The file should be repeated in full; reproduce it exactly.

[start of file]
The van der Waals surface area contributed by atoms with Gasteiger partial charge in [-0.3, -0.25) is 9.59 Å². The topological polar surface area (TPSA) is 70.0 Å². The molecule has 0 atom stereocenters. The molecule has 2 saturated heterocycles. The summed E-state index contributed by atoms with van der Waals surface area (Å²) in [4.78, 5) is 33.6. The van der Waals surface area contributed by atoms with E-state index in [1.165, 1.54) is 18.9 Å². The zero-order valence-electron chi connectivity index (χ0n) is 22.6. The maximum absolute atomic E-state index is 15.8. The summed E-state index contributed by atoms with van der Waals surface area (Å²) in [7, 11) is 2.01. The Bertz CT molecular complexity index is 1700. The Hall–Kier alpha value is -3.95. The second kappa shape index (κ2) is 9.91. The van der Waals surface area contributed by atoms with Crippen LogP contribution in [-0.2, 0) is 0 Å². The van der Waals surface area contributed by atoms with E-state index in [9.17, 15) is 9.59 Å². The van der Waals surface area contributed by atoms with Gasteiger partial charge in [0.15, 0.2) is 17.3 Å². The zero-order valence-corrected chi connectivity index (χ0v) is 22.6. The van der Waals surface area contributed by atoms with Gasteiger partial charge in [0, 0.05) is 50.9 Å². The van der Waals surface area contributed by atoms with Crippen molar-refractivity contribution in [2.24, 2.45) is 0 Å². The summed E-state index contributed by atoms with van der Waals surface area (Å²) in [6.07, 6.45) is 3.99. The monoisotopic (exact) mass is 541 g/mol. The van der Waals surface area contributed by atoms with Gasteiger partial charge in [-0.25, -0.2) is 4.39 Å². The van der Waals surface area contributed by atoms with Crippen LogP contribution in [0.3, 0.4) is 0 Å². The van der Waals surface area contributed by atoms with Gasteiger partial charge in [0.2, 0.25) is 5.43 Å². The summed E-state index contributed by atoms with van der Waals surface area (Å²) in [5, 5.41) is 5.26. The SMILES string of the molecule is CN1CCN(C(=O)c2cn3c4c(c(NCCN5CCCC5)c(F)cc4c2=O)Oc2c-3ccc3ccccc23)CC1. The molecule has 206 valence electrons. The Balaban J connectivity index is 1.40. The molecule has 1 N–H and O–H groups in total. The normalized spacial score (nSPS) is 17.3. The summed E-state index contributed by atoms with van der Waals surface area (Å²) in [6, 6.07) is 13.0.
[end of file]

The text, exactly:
The van der Waals surface area contributed by atoms with Gasteiger partial charge in [-0.3, -0.25) is 9.59 Å². The topological polar surface area (TPSA) is 70.0 Å². The molecule has 0 atom stereocenters. The molecule has 2 saturated heterocycles. The summed E-state index contributed by atoms with van der Waals surface area (Å²) in [4.78, 5) is 33.6. The van der Waals surface area contributed by atoms with E-state index in [1.165, 1.54) is 18.9 Å². The zero-order valence-electron chi connectivity index (χ0n) is 22.6. The maximum absolute atomic E-state index is 15.8. The summed E-state index contributed by atoms with van der Waals surface area (Å²) in [7, 11) is 2.01. The Bertz CT molecular complexity index is 1700. The Hall–Kier alpha value is -3.95. The second kappa shape index (κ2) is 9.91. The van der Waals surface area contributed by atoms with Crippen LogP contribution in [-0.2, 0) is 0 Å². The van der Waals surface area contributed by atoms with E-state index in [9.17, 15) is 9.59 Å². The van der Waals surface area contributed by atoms with Gasteiger partial charge in [0.15, 0.2) is 17.3 Å². The zero-order valence-corrected chi connectivity index (χ0v) is 22.6. The van der Waals surface area contributed by atoms with Gasteiger partial charge in [0, 0.05) is 50.9 Å². The van der Waals surface area contributed by atoms with Crippen molar-refractivity contribution in [2.24, 2.45) is 0 Å². The summed E-state index contributed by atoms with van der Waals surface area (Å²) in [6.07, 6.45) is 3.99. The monoisotopic (exact) mass is 541 g/mol. The van der Waals surface area contributed by atoms with Gasteiger partial charge in [-0.25, -0.2) is 4.39 Å². The van der Waals surface area contributed by atoms with Crippen LogP contribution in [0.3, 0.4) is 0 Å². The van der Waals surface area contributed by atoms with Gasteiger partial charge in [0.2, 0.25) is 5.43 Å². The summed E-state index contributed by atoms with van der Waals surface area (Å²) in [5, 5.41) is 5.26. The SMILES string of the molecule is CN1CCN(C(=O)c2cn3c4c(c(NCCN5CCCC5)c(F)cc4c2=O)Oc2c-3ccc3ccccc23)CC1. The molecule has 206 valence electrons. The Balaban J connectivity index is 1.40. The molecule has 1 N–H and O–H groups in total. The normalized spacial score (nSPS) is 17.3. The summed E-state index contributed by atoms with van der Waals surface area (Å²) in [6, 6.07) is 13.0.